So I ask the question.... Why are French bulldogs not allowed in the   breed standard? The ONLY answer I got when I asked this question   was the blue color in a French bulldog is considered to be an   undesirable color, as well as the chocolate/liver colored French   bulldogs which are also rare. This may have been the case back in 1911   when the disqualifications were first written but doesn't seem to be   the case now. Blue French bulldogs are more popular now then ever   before and are in high demand. I feel if the only known reason the   blue colored French bulldogs was not included in the breed standard   was because it was an undesirable color back then and the blue color   is desirable now, why shouldn't the breed standard include the blue   French bulldogs and why shouldn't they be shown? 

For these reasons and NO known facts to health issues caused by the   dilute gene (d) I made a decision to add the blue French bulldogs to my   breeding line. On June 7, 2011 I added my first little blue brindle girl   & since I have added nineteen more blue frenchies which all were in   perfect health.

I am aware that French bulldogs remain the topic of a much heated   controversy. I know there will be those that will disagree with my   decision, this is your right and I respect that, but on the other hand   know it is also my right to own and or breed blue French bulldogs if I   desire. I don't care to argue my decision with anyone so PLEASE DO   NOT contact me with your opinion. I feel I did my research, I love the   blue French bulldogs and have for quite some time now. I couldn't find   ANYTHING solid enough to prove or link the dilute gene (d) to health   related issues in the blue French bulldogs. With this being said I based   my decision on my findings and what I feel in my heart.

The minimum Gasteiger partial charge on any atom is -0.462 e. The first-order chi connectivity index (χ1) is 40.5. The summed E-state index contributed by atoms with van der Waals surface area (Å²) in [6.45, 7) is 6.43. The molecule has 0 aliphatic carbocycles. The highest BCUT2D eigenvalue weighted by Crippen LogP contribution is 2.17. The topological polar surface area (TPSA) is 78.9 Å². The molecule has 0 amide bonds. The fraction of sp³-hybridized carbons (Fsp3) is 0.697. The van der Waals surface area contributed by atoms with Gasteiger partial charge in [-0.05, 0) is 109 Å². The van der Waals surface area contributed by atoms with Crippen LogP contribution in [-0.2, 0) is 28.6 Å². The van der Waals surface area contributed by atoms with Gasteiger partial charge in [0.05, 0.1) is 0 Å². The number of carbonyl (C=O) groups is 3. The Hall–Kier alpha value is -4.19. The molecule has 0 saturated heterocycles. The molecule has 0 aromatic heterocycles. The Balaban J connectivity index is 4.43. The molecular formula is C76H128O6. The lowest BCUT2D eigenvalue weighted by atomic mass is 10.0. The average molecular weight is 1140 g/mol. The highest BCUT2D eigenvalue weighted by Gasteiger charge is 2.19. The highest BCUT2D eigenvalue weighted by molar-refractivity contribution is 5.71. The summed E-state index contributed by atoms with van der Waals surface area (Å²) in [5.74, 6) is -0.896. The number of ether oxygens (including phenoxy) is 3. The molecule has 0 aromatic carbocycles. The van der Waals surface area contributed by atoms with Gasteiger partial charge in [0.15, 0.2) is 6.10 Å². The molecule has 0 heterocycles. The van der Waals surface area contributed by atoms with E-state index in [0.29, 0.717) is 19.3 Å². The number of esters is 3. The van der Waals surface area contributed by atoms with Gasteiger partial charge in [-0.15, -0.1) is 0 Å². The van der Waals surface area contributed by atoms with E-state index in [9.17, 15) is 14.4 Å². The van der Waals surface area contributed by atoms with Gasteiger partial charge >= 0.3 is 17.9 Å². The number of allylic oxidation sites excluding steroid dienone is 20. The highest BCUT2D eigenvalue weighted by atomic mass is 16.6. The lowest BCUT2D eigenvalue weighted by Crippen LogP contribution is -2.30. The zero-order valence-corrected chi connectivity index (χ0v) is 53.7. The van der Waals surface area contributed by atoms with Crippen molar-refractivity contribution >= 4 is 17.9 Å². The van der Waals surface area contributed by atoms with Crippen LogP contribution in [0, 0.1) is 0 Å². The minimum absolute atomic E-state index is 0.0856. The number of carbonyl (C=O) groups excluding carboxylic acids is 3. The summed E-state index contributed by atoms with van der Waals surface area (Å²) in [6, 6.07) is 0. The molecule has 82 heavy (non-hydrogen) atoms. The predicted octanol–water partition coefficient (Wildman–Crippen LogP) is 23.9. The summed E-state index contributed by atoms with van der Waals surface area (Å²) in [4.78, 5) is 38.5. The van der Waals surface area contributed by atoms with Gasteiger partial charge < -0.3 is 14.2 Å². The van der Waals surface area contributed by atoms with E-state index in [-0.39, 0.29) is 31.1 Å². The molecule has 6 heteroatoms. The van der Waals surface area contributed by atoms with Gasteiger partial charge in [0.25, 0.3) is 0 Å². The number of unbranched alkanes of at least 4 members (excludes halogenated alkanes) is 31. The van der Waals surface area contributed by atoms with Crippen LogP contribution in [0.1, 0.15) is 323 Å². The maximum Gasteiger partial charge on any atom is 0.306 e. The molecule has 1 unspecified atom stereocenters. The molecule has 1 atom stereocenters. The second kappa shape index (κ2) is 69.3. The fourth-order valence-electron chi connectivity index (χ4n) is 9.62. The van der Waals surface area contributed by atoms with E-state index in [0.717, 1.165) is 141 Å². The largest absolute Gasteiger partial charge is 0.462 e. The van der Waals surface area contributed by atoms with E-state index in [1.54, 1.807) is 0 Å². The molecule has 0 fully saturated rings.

My advice to anyone thinking about purchasing a blue French bulldog   is to consider the reputation and integrity of the breeder first and   foremost and to be concerned primarily with the health of the dog   rather then the coat color. To research the facts for yourselves, not to   trust any one source or one side of the debate because everyone has   presuppositions that influence how they view this subject.

The blue French bulldogs come in solid blue/blue brindle, blue fawn,   blue piebald (white with blue markings) and blue fawn piebald (white   with blue fawn markings). Most often the eyes in a blue French   bulldog will start out a beautiful sapphire blue as a puppy but will   most generally will turn to a shade of brown as an adult. I'm not s   saying that all blue French bulldogs don't have blue eyes, I'm just   saying that mine don't and the majority of them don't.

I also would like to add...Even thou blue French bulldogs are   disqualified for show do to the blue mouse color and are not   considered to be of standard breed, the blue French bulldogs can still   be AKC registered through American Kennel Club. Gray & white is the   available color for the solid blue/blue brindle. Gray & white piebald is   the color you would go with for blue piebald. There is not a blue color   substituted for blue fawn or blue fawn piebald therefore they would   have to be registered under the regular fawn piebald and fawn color.

View my "Up Coming Litter" page for information as to when I will be   expecting my next litter of blue puppies.

Thank you...